More than 6,000 bills were filed in the 2013 legislative session. Historically speaking, only about 20 percent of them will be signed into law.
Many of those that don’t pass won’t even receive the dignified end of being voted down by lawmakers. Some will instead get trapped forever in the labyrinth of procedures and deadlines that mark the last month of the session.
"The legislative session is set up like a funnel — at the beginning you can consider everything, and they file about 6 or 7,000 bills and say we want to do this and that and the other thing," said the Tribune's executive editor, Ross Ramsey.
"There's this calendar page that floats around the Legislature," he added. "It's black on white prints, and some of the dates on this have red squares around them, and those are deadline days."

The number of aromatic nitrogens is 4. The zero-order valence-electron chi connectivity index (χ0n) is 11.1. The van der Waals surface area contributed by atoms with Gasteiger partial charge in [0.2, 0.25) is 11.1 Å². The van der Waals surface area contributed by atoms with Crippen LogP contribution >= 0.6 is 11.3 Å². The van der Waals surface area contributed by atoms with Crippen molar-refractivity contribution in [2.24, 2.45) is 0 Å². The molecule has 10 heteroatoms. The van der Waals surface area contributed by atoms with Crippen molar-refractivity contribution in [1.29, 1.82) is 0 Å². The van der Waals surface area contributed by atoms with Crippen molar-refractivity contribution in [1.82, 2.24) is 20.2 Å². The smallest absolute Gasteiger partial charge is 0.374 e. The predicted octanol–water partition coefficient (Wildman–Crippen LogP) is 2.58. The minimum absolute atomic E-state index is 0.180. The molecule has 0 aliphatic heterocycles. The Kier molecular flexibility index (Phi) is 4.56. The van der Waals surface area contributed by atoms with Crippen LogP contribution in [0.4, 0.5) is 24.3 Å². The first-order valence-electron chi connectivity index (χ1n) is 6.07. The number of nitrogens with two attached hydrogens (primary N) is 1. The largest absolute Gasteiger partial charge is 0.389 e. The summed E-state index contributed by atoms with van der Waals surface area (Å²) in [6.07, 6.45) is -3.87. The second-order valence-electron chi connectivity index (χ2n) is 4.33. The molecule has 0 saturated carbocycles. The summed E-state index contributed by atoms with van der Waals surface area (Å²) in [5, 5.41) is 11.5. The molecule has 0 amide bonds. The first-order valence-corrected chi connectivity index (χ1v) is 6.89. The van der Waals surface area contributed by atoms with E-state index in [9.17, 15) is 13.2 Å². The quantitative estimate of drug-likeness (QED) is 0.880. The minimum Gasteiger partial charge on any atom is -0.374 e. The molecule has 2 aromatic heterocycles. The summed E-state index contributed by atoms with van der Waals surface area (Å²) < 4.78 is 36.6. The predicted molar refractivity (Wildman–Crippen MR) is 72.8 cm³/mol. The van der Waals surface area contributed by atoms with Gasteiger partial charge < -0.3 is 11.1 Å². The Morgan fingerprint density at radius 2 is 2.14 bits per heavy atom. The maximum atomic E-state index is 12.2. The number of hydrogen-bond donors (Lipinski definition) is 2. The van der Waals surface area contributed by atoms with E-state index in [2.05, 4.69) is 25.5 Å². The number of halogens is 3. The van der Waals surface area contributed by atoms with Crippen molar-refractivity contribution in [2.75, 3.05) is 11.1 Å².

May 6 is the first of these deadlines. That's the final day a House committee can pass out a bill and send it on to the House floor. There are similar deadlines in the Senate, but that chamber tends to suspend any rules necessary to pass a bill.
"The way the Senate works its rules, they can suspend the laws of gravity if they want to," Ramsey said.
The deadlines are just the first of many procedural pitfalls that end a legislative session. Got a question about how the 140 days wrap up? Send it to us at firstname.lastname@example.org. You can also follow us on Twitter: @AgendaTexas.
Texas Tribune donors or members may be quoted or mentioned in our stories, or may be the subject of them. For a complete list of contributors, click here.